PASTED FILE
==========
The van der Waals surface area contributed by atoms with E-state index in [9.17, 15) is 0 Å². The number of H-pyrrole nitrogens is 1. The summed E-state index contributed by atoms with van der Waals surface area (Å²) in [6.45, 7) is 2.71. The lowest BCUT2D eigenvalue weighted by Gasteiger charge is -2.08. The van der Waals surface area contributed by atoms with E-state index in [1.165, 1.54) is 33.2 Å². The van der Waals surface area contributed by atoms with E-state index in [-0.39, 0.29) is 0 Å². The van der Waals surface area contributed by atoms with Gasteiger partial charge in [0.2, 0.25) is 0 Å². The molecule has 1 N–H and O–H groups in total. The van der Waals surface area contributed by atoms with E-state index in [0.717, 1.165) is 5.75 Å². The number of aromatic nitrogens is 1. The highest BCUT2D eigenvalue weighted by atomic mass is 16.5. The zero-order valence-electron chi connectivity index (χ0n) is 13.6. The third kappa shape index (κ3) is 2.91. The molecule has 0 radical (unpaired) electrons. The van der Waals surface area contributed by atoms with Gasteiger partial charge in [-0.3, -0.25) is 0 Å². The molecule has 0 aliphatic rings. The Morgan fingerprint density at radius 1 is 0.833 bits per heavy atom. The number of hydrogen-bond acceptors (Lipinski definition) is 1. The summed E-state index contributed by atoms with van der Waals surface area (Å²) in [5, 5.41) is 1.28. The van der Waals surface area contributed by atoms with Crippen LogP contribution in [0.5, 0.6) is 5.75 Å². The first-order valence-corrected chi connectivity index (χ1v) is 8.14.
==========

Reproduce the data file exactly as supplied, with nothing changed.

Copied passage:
The van der Waals surface area contributed by atoms with E-state index in [9.17, 15) is 0 Å². The number of H-pyrrole nitrogens is 1. The summed E-state index contributed by atoms with van der Waals surface area (Å²) in [6.45, 7) is 2.71. The lowest BCUT2D eigenvalue weighted by Gasteiger charge is -2.08. The van der Waals surface area contributed by atoms with E-state index in [1.165, 1.54) is 33.2 Å². The van der Waals surface area contributed by atoms with E-state index in [-0.39, 0.29) is 0 Å². The van der Waals surface area contributed by atoms with Gasteiger partial charge in [0.2, 0.25) is 0 Å². The molecule has 1 N–H and O–H groups in total. The van der Waals surface area contributed by atoms with E-state index in [0.717, 1.165) is 5.75 Å². The number of aromatic nitrogens is 1. The highest BCUT2D eigenvalue weighted by atomic mass is 16.5. The zero-order valence-electron chi connectivity index (χ0n) is 13.6. The third kappa shape index (κ3) is 2.91. The molecule has 0 radical (unpaired) electrons. The van der Waals surface area contributed by atoms with Gasteiger partial charge in [-0.3, -0.25) is 0 Å². The molecule has 0 aliphatic rings. The Morgan fingerprint density at radius 1 is 0.833 bits per heavy atom. The number of hydrogen-bond acceptors (Lipinski definition) is 1. The summed E-state index contributed by atoms with van der Waals surface area (Å²) in [5, 5.41) is 1.28. The van der Waals surface area contributed by atoms with Crippen LogP contribution in [0.5, 0.6) is 5.75 Å². The first-order valence-corrected chi connectivity index (χ1v) is 8.14.